It was a bright and breezy Friday afternoon when I arrived at the Hall Ass Racing pits just outside Barstow. Dad had the baja there and she was looking good. The motor had been fixed since our debacle at the Mexican 1000 and she now sports a single carburetor. The transmission was in good working order, shocks were dialed in and looking good. Gail and I went out for a pre-run and were happy to find that there was a new section to the course…a fast section! It took you on a little trail that was flat and curvy, then dumped you out on to the familiar dry lake bed around a fun corner to where you had your choice of lines before it got really rocky and technical again. Even just cruising we did the 30 miles in about 50 minutes, putting our average speed at about 36mph.
But alas, I was never to get past the first road crossing on race day. We lined up behind the car to beat, 5011. Wendy Belk was at the wheel and she is FAST. That car has a lot of money in it so with a good driver behind the wheel, I knew I had my driving cut out for me.
I took off about 20 seconds behind her and we were looking good. Gail, my co-driver, was feelin’ it, I was feelin’ it…we could see Wendy’s dust not too far up. I’m not saying I would have caught her on the ridge, but I might have caught her on the ridge. And oh, how pride goeth before the fall.
We didn’t hit hard. At least, I didn’t think so. We just hit a regular old whoop and suddenly I was having a hard time controlling the car. And it was making a funny noise. And it smelled weird. I got off the course and radioed back, “Car 549 race to base…something’s wrong.” Eric Cox was out there in his truck and he came over to help. Jay and the Russian sped out to us in their chase vehicle, and the diagnosis began.
The rear driver’s side was completely collapsed. Shocks looked good so we knew it had to be the torsion bar. We radioed back to base to see if we had another. The answer came back negative. And this is where I got a wee bit bitchy. I called back, “I have money. You get to McKenzie’s or KarTek right now and get me one!”
So they did. Jay and the Russian towed us back to the pits and they started breaking it down. At this point, we knew we were just going to be racing for fun. You only have 3 hours to do as many miles as you can, and if we couldn’t get it fixed by 10:30 there was no point in even getting out there at all. They did get the torsion bar changed, but were just guessing at the angle index, so 549 just sank back on her haunches.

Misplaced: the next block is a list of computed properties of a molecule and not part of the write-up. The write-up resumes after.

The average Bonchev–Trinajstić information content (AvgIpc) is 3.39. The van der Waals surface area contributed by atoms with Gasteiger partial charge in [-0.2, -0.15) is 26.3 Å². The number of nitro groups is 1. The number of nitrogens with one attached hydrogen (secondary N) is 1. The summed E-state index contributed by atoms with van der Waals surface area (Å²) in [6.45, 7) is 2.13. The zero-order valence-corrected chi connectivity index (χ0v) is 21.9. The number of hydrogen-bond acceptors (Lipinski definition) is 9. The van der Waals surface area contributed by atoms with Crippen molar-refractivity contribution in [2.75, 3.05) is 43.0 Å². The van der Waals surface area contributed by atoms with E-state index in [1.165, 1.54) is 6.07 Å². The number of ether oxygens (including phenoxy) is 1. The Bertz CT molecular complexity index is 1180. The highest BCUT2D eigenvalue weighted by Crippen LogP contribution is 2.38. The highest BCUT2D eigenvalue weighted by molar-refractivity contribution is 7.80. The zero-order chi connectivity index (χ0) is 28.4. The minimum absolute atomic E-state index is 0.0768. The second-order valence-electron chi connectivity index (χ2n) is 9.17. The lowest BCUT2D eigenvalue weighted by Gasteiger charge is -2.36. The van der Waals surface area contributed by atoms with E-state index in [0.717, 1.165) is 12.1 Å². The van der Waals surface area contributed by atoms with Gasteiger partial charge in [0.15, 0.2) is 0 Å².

But here’s the thing: that’s racing. It’s not the first time I’ve DNF-ed and it certainly won’t be the last. We had a good time, our pals at Tut Tech Racing did really well, I met some great people, and shot the shit with some old friends. Half the fun of racing is the social aspect, and I’m glad I got to pal around a bit. Am I disappointed? Sure. But I had a few good races with Desert Dingo and I have Gazelles to look forward to.
And….I won the logo contest! Thank you SO MUCH to everyone who voted for me. Considering I got over 1000 votes, I’m pretty sure I don’t know most of the people who voted, so THANK YOU for supporting a small time off roader like me. There was a bit of a kerfluffle with the server at Studio Rhoad and in the interest of fairness, they are designing logos for ALL of us, which you have to admit is a classy thing to do. I’ll post it up here for sure when it’s finished!
Finally, we are looking for a new car. 2 seater 1600 or class 10 or 12. Chassis and suspension only is okay. I hate to move away from my beloved air cooled, but if we go class 10 or 12, we’re thinking ecotec.
Here is video of the most exciting four miles you will ever see in racing:
PS: After the race Pepper and I went out for a joy ride in her car, Kitt. We got a flat tire. At race mile 4. I swear I can’t make this stuff up.
Unfortunately, I will not be there. I know, I know…its very sad. But you can meet Michele and her crew and get to know them like you’ve gotten to know me. You’ll love her. I promise.
Some great video has surfaced from VORRA’s 24 hour endurance race on Labor Day weekend, where I helped Desert Dingo’s 1107 take first in class. You can read my race report in a previous post, but let’s just say it was a rockin’ good time. At any rate, here is your video fix.